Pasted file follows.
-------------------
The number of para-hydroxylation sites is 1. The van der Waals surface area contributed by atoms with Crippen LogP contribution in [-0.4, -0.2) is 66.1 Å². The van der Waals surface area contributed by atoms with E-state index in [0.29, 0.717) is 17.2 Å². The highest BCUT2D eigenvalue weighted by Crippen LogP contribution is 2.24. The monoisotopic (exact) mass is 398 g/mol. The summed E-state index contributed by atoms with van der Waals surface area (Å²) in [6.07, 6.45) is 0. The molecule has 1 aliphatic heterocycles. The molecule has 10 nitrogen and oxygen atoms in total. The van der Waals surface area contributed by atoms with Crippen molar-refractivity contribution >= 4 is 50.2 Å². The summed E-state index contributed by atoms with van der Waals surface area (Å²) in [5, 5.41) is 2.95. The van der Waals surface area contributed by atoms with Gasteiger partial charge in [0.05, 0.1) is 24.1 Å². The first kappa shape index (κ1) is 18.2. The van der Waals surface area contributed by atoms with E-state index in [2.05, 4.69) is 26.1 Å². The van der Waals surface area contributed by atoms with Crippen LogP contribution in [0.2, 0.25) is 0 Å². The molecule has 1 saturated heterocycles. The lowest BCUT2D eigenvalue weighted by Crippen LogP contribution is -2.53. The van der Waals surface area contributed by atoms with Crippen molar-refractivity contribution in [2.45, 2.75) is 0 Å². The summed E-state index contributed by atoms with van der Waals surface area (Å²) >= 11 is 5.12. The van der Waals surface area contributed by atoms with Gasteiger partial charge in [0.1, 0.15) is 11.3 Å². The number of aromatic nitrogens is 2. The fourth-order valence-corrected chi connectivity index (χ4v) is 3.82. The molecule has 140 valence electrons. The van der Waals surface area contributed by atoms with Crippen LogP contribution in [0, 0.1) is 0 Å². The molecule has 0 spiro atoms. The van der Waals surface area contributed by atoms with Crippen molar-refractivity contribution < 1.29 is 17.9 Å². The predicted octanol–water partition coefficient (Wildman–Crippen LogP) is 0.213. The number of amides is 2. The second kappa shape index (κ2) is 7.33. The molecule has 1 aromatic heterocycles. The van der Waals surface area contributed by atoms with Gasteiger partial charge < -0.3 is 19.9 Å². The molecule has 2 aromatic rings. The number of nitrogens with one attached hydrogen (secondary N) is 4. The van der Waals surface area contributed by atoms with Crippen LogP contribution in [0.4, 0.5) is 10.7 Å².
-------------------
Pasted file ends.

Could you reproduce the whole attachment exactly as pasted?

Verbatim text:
The number of para-hydroxylation sites is 1. The van der Waals surface area contributed by atoms with Crippen LogP contribution in [-0.4, -0.2) is 66.1 Å². The van der Waals surface area contributed by atoms with E-state index in [0.29, 0.717) is 17.2 Å². The highest BCUT2D eigenvalue weighted by Crippen LogP contribution is 2.24. The monoisotopic (exact) mass is 398 g/mol. The summed E-state index contributed by atoms with van der Waals surface area (Å²) in [6.07, 6.45) is 0. The molecule has 1 aliphatic heterocycles. The molecule has 10 nitrogen and oxygen atoms in total. The van der Waals surface area contributed by atoms with Crippen molar-refractivity contribution >= 4 is 50.2 Å². The summed E-state index contributed by atoms with van der Waals surface area (Å²) in [5, 5.41) is 2.95. The van der Waals surface area contributed by atoms with Gasteiger partial charge in [0.05, 0.1) is 24.1 Å². The first kappa shape index (κ1) is 18.2. The van der Waals surface area contributed by atoms with E-state index in [2.05, 4.69) is 26.1 Å². The van der Waals surface area contributed by atoms with Crippen LogP contribution in [0.2, 0.25) is 0 Å². The molecule has 1 saturated heterocycles. The lowest BCUT2D eigenvalue weighted by Crippen LogP contribution is -2.53. The van der Waals surface area contributed by atoms with Crippen molar-refractivity contribution in [2.45, 2.75) is 0 Å². The summed E-state index contributed by atoms with van der Waals surface area (Å²) >= 11 is 5.12. The van der Waals surface area contributed by atoms with Gasteiger partial charge in [0.1, 0.15) is 11.3 Å². The number of aromatic nitrogens is 2. The fourth-order valence-corrected chi connectivity index (χ4v) is 3.82. The molecule has 140 valence electrons. The van der Waals surface area contributed by atoms with Crippen LogP contribution in [0, 0.1) is 0 Å². The molecule has 0 spiro atoms. The van der Waals surface area contributed by atoms with Crippen molar-refractivity contribution < 1.29 is 17.9 Å². The predicted octanol–water partition coefficient (Wildman–Crippen LogP) is 0.213. The number of amides is 2. The second kappa shape index (κ2) is 7.33. The molecule has 1 aromatic heterocycles. The van der Waals surface area contributed by atoms with Gasteiger partial charge < -0.3 is 19.9 Å². The molecule has 2 aromatic rings. The number of nitrogens with one attached hydrogen (secondary N) is 4. The van der Waals surface area contributed by atoms with Crippen LogP contribution in [0.4, 0.5) is 10.7 Å².